During some of the Belgium sightseeing we were asked to perform a little task. That was to observe our actions and those of others and note down any examples of the FACE qualities. These included asking for, and gratefully receiving directions; vehicles stopping to let our older companions cross the road and appreciating the musical talents of local buskers.
The rest of the discussions centred on these observations and a particular story on Mahavir Bhagwan encounter with Chandrakaushik nag.
Mahavir and Chandrakaushik
Once during Mahavir Bhagwan’s last life he went through a village and into a neighbouring forest to meditate. An evil and vicious snake, called Chandrakaushik, ruled this forest. As the inhabitants of the village learned where Mahavir was going they pleaded with him to go elsewhere warning him of the impending dangers. Mahavir however, did not change his course; he continued into the forest and began his meditation.
When Chandrakaushik found that someone had invaded his forest he acted with rage and hissed violently at Mahavir in attempt to scare him off. Mahavir Bhagwan was not disturbed at all and he continued blissfully in his meditation. With no reaction seen the anger grew within Chandrakaushik and he proceeded to bite Mahavir on his toe. Again, Mahavir remained undisturbed. Chandrakaushik was in shock, he could not understand how his actions had not affected this person.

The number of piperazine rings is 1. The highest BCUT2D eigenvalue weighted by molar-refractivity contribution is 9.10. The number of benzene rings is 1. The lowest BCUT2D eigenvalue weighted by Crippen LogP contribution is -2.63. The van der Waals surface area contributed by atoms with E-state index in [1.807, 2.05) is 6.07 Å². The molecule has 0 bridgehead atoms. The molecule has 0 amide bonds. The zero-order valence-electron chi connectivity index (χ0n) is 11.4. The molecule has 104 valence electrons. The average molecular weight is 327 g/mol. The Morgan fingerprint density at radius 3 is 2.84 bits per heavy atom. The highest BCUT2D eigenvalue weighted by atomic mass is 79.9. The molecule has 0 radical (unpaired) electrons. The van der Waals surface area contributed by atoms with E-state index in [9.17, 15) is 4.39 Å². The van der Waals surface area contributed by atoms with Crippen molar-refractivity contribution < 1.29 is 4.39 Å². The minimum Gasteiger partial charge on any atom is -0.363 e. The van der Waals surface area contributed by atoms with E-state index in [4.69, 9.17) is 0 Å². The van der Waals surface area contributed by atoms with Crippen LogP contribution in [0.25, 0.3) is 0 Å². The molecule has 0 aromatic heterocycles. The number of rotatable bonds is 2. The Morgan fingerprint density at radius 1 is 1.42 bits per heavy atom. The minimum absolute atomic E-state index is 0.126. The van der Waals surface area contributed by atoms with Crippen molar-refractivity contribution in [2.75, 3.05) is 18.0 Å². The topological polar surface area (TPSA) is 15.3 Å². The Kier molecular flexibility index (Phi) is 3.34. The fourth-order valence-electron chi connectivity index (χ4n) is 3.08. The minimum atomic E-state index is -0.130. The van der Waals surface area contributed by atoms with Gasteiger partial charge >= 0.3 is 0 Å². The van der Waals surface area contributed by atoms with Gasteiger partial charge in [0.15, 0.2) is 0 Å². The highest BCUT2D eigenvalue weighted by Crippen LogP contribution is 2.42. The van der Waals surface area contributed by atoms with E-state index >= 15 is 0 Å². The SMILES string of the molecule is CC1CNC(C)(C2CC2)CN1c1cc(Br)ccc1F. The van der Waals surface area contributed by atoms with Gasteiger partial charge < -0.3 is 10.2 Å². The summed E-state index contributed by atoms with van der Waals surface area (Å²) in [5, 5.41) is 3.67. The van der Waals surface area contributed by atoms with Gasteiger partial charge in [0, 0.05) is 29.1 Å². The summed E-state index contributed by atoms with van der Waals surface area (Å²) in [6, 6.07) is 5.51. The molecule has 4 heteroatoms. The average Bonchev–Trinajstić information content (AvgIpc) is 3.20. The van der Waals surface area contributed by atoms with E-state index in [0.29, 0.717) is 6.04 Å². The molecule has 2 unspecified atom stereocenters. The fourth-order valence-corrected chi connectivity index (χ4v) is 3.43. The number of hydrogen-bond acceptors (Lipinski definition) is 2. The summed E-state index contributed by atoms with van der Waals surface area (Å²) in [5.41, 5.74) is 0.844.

Mahavir then stopped his meditation and said to Chandrakaushik, ‘Bhuj (awaken), Chandrakaushik, Bhuj.’ He was telling Chandrakaushik to awaken and see his true nature. At these words, Chandrakaushik gained the ability to see into his past life and he suddenly became aware of why he was in this life and how much spiritual progress he had made before.
He became very still and stopped all action. The villagers soon learned that Chandrakaushik was no longer a threat and they came into the forest to find him. When they saw Chandrakaushik completely still they began stoning him. Chandrakaushik in spite of the pain remained fixed where he lay and eventually passed away to be born into the heavens.
On the topic of appreciation, we discussed what qualities we appreciate and how the appreciation of them helps us on our path to moksha.
The key words and themes that we associated with it were:
- compassion and
The discussions revolved around the satisfaction we obtain by observing these qualities in other people, which reflect the qualities of the soul. This happiness or bliss we experience is the true sense of pramod.
Some of the examples that we drew from the previous day’s activities could have been of this nature. Strangers were helping us, not to be rewarded but for the sheer good deed of helping, a sign of maitri. Then we experience a sense of happiness in seeing this universal friendship in them.
In Mahavir Bhagwan’s encounter, we can see pramod in both characters. Chandrakaushik, after awakening to see his true nature, would have had immense appreciation for the qualities of soul, all of which Mahavir exhibited. Mahavir could see the potential Chandrakaushik had for spiritual progress even in the life of a snake.
We also observed that acts of pooja and even reciting the Navkar Mantra are forms of pramod, when done with the right mindset. We are praising the qualities of the Tirthankaras and all of the panch parmeshti (the five entities we praise in the Navkar Mantra prayer). This further highlights the true universal nature of maitri, in that souls we are praising are not of this world and we will never have worldly knowledge of them, yet that sense of pramod is still there.
This sheer sense of joy of seeing the qualities in others helps us to combat our own ego; as such, we should try to avoid the thinking highly of our own qualities.